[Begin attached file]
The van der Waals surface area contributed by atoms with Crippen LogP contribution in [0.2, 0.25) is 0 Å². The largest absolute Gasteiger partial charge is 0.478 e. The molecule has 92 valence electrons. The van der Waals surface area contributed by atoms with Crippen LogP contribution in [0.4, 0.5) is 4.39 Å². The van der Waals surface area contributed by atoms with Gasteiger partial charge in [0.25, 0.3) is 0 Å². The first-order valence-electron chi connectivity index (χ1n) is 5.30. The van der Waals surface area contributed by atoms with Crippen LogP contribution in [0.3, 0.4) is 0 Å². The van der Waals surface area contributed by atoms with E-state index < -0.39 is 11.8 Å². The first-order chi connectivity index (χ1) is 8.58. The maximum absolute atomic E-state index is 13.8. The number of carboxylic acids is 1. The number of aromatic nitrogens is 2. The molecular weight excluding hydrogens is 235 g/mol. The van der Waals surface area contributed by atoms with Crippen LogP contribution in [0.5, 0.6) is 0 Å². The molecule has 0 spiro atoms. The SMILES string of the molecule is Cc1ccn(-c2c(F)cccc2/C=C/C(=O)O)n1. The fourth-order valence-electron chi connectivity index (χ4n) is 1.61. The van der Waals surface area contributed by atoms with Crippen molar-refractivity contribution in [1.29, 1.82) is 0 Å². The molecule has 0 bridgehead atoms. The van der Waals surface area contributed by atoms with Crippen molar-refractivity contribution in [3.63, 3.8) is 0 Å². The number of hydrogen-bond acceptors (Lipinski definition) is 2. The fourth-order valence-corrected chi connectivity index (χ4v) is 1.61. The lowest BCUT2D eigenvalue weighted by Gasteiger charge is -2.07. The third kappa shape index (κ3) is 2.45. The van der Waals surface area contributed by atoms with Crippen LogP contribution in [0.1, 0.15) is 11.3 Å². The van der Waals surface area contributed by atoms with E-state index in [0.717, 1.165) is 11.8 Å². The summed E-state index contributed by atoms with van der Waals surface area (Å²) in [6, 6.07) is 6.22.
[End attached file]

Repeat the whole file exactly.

The van der Waals surface area contributed by atoms with Crippen LogP contribution in [0.2, 0.25) is 0 Å². The largest absolute Gasteiger partial charge is 0.478 e. The molecule has 92 valence electrons. The van der Waals surface area contributed by atoms with Crippen LogP contribution in [0.4, 0.5) is 4.39 Å². The van der Waals surface area contributed by atoms with Gasteiger partial charge in [0.25, 0.3) is 0 Å². The first-order valence-electron chi connectivity index (χ1n) is 5.30. The van der Waals surface area contributed by atoms with Crippen LogP contribution in [0.3, 0.4) is 0 Å². The van der Waals surface area contributed by atoms with E-state index < -0.39 is 11.8 Å². The first-order chi connectivity index (χ1) is 8.58. The maximum absolute atomic E-state index is 13.8. The number of carboxylic acids is 1. The number of aromatic nitrogens is 2. The molecular weight excluding hydrogens is 235 g/mol. The van der Waals surface area contributed by atoms with Crippen LogP contribution in [0.5, 0.6) is 0 Å². The molecule has 0 spiro atoms. The SMILES string of the molecule is Cc1ccn(-c2c(F)cccc2/C=C/C(=O)O)n1. The fourth-order valence-electron chi connectivity index (χ4n) is 1.61. The van der Waals surface area contributed by atoms with Crippen molar-refractivity contribution in [1.29, 1.82) is 0 Å². The molecule has 0 bridgehead atoms. The van der Waals surface area contributed by atoms with Crippen molar-refractivity contribution in [3.63, 3.8) is 0 Å². The number of hydrogen-bond acceptors (Lipinski definition) is 2. The fourth-order valence-corrected chi connectivity index (χ4v) is 1.61. The lowest BCUT2D eigenvalue weighted by Gasteiger charge is -2.07. The third kappa shape index (κ3) is 2.45. The van der Waals surface area contributed by atoms with Crippen LogP contribution in [0.1, 0.15) is 11.3 Å². The van der Waals surface area contributed by atoms with E-state index in [0.717, 1.165) is 11.8 Å². The summed E-state index contributed by atoms with van der Waals surface area (Å²) in [6, 6.07) is 6.22.